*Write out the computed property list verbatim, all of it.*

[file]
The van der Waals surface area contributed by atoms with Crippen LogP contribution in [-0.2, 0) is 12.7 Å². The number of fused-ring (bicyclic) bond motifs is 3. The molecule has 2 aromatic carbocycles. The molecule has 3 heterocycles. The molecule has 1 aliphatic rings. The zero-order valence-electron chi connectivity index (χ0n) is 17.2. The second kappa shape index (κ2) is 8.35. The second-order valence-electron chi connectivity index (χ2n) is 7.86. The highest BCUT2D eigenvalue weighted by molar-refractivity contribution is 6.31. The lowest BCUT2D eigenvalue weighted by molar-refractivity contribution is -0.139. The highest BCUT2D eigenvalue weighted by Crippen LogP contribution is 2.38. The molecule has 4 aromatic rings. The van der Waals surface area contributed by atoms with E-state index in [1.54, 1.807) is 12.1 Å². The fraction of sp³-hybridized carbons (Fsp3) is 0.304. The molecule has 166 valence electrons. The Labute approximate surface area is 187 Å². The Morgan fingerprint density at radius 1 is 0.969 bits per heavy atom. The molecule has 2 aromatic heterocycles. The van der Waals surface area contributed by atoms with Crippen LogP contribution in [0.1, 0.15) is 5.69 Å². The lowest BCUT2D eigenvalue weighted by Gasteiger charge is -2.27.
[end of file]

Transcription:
The van der Waals surface area contributed by atoms with Crippen LogP contribution in [-0.2, 0) is 12.7 Å². The number of fused-ring (bicyclic) bond motifs is 3. The molecule has 2 aromatic carbocycles. The molecule has 3 heterocycles. The molecule has 1 aliphatic rings. The zero-order valence-electron chi connectivity index (χ0n) is 17.2. The second kappa shape index (κ2) is 8.35. The second-order valence-electron chi connectivity index (χ2n) is 7.86. The highest BCUT2D eigenvalue weighted by molar-refractivity contribution is 6.31. The lowest BCUT2D eigenvalue weighted by molar-refractivity contribution is -0.139. The highest BCUT2D eigenvalue weighted by Crippen LogP contribution is 2.38. The molecule has 4 aromatic rings. The van der Waals surface area contributed by atoms with E-state index in [1.54, 1.807) is 12.1 Å². The fraction of sp³-hybridized carbons (Fsp3) is 0.304. The molecule has 166 valence electrons. The Labute approximate surface area is 187 Å². The Morgan fingerprint density at radius 1 is 0.969 bits per heavy atom. The molecule has 2 aromatic heterocycles. The van der Waals surface area contributed by atoms with Crippen LogP contribution in [0.1, 0.15) is 5.69 Å². The lowest BCUT2D eigenvalue weighted by Gasteiger charge is -2.27.